Rep. Peter DeFazio says the plan for more than 2 million acres of Oregon’s O&C forestlands (named for the Oregon and California Railroad) that he devised with fellow Democrat Rep. Kurt Schrader and Republican Rep. Greg Walden solves 30 years of gridlock over logging in Oregon’s federal forests. The bill proposes to divide the forestlands between a conservation trust and timber trust.
Overlaying the woodland camouflage pattern on her T-shirt, thin pink lines swirl together into a scene of butterflies hovering over cowering riot police and flames rising in the background. Ariel Howland, a recent graduate of the University of Oregon’s Department of Women’s and Gender Studies (WGS), has some major beefs with the establishment — patriarchy, homophobia, transphobia, racism, ableism, etc.
“I’m concerned that we leave as many species on this planet as possible for the next generation,” says longtime forestry professor Brenda McComb, or W.C. McComb — the name under which her academic work was long published.
Curious about how other people live “greener” lives? Need a little inspiration for your next home project, whether spendy or cheap? What about group living? Aging in place? And what the heck is a vertical wind turbine?
Eugene has had many home and garden tours over the years, focusing on solar power or sustainable buildings or pretty homes with beautiful gardens, but the big one that keeps coming back is the BRING Home and Garden Tour. It promises to be even more interesting and diverse this year, and it’s all happening this Sunday, Sept. 8.
Thirty miles northeast of Eugene, tucked amid trees and fields like a memory of some simpler time, sits the historic city of Brownsville. This quaint town is made up of roughly 40 streets over 1.34 square miles of land. A few of these roads extend beyond Brownsville’s center and out into true Willamette Valley countryside. The commerce that dots Main Street is not exactly bustling, but does not fall short where patronage is concerned. The folks here know one another; they exude a sense of camaraderie, of tolerance, of knowingness that cities far on the horizon sprawl thin and fade with the tides of consumer demand. Those cities’ fates lie in the hands of capitalist fluctuations, and they will be remembered as such.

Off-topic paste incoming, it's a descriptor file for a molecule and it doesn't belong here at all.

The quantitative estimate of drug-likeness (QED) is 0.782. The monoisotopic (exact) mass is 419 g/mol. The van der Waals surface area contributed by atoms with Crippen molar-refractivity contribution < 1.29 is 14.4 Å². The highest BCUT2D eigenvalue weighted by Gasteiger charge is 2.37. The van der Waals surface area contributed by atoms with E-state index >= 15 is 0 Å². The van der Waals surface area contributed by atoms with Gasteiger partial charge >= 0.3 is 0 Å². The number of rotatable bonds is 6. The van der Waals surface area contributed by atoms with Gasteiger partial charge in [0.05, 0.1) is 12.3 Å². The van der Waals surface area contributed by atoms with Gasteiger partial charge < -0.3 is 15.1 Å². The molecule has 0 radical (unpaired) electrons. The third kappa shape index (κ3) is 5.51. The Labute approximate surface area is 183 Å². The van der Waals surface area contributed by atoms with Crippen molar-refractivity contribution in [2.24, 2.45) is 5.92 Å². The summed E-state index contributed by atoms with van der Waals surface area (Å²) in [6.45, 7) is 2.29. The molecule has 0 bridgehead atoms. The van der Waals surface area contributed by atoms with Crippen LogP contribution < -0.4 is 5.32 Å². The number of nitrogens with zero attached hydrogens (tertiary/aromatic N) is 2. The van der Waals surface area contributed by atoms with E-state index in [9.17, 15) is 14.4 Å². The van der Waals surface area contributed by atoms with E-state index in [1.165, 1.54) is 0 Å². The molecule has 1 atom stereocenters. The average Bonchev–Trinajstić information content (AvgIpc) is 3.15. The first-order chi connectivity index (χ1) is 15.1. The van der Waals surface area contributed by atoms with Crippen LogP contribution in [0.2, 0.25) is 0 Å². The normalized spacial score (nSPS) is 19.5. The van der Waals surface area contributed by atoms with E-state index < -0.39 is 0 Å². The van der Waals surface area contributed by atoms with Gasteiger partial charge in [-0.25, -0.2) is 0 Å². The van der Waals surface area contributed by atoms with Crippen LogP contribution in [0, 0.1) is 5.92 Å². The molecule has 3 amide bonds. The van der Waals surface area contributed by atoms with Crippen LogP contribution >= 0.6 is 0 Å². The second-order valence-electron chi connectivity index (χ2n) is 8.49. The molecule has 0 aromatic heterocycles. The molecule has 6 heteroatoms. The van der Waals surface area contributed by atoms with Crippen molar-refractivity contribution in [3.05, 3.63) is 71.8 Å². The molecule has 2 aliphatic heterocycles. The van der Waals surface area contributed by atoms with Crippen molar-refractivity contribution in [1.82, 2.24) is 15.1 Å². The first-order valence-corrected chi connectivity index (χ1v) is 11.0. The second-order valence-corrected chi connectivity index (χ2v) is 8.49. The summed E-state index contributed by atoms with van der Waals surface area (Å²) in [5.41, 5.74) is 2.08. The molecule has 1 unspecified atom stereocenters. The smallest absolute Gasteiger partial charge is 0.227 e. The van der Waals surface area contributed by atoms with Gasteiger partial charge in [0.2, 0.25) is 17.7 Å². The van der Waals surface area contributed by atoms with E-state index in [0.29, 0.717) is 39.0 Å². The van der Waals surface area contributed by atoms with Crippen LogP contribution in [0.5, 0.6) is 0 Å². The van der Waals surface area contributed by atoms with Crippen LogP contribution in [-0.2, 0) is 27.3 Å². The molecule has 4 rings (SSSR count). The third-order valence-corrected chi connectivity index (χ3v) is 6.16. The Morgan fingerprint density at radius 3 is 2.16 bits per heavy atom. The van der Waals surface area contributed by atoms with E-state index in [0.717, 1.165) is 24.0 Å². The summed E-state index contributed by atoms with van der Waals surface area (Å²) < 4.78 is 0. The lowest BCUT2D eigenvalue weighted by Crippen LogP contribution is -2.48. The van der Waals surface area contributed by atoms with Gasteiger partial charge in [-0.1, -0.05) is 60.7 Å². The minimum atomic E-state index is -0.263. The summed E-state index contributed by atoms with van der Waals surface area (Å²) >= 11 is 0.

On the surface, the event at Maurie Jacobs Park last week seemed just like any other of the myriad of summer celebrations in Eugene. Dancing, eating and laughing, people socialized and greeted onlookers with a smile. Some perused a variety of booths at the back of the park, while others sang near the stage on the hill. But at Supernatural Fest, according to Mark and Victoria Bowling’s website USAforChrist.com, “It is a regular occurrence in Mark and Victoria’s meetings to experience the supernatural healing power of God. The lame walk. The deaf hear. The blind see.”
Seneca Sustainable Energy, the biomass burning plant, is applying to increase the particulate pollution that it is emitting into the air of west Eugene by 3 tons. The Lane Regional Air Protection Agency is hosting an informational meeting about the requested air quality permit alteration July 17 and asking for public comment. Ironically the agency says that “ultimately, if a facility meets all legal requirements, LRAPA will issue the facility’s modified air quality permit.” So while the agency will take public comment, the comments won’t stop the permit from being approved.
A revolution is brewing in the Whiteaker — again. Not an Anarchist Cookbook, WTO riots kind of revolution, or even a foodie revolution, but an underground art explosion that has found a nucleus at Cornerstone Glass, a glass art studio, gallery and shop. The muse? Functional glass art, or in its most recognizable form, the pipe.
As Eugene School District 4J works to meet a June deadline to comply with a corrective order regarding gifted education issued by the Oregon Department of Education, a second complaint has been filed against the district, according to the parent who filed the complaints and the education department.
It all seemed so easy to businessman Steven Chapman — an avid hunter, he wanted to influence the Oregon Legislature on its hunting bills. The deer and elk herds in Oregon are too small, Chapman said, and wanted to do something about it. It takes millions of dollars in California to influence legislation, according to Chapman, but only thousands in Oregon.
At more than 400 pages, deciphering a city budget can be like trying to decode DNA. That’s why Eugene needs an independent auditor to examine it, figure out where and how much money the city could save and make it more sustainable, according to city councilors past and present and a former Eugene budget clerk.
Wikipedia is not a valid source when you’re writing academic papers, or newspaper articles, but it is a source of controversy when it comes to women writers. Recently author Amanda Filipacchi was on Wikipedia when she noticed the category “American Novelists” was losing the women that had been listed on it. The women were being moved to a subcategory, “American Women Novelists,” as if they were a genre, like crime fiction, not writers on par with men.
Arun Gandhi, the grandson of Mahatma Gandhi, is no stranger to Oregon. In fact, he once taught a six-week summer course at Portland State University. Gandhi returns to Oregon on Feb. 21, when he will give a talk called, “Lessons from My Grandfather.”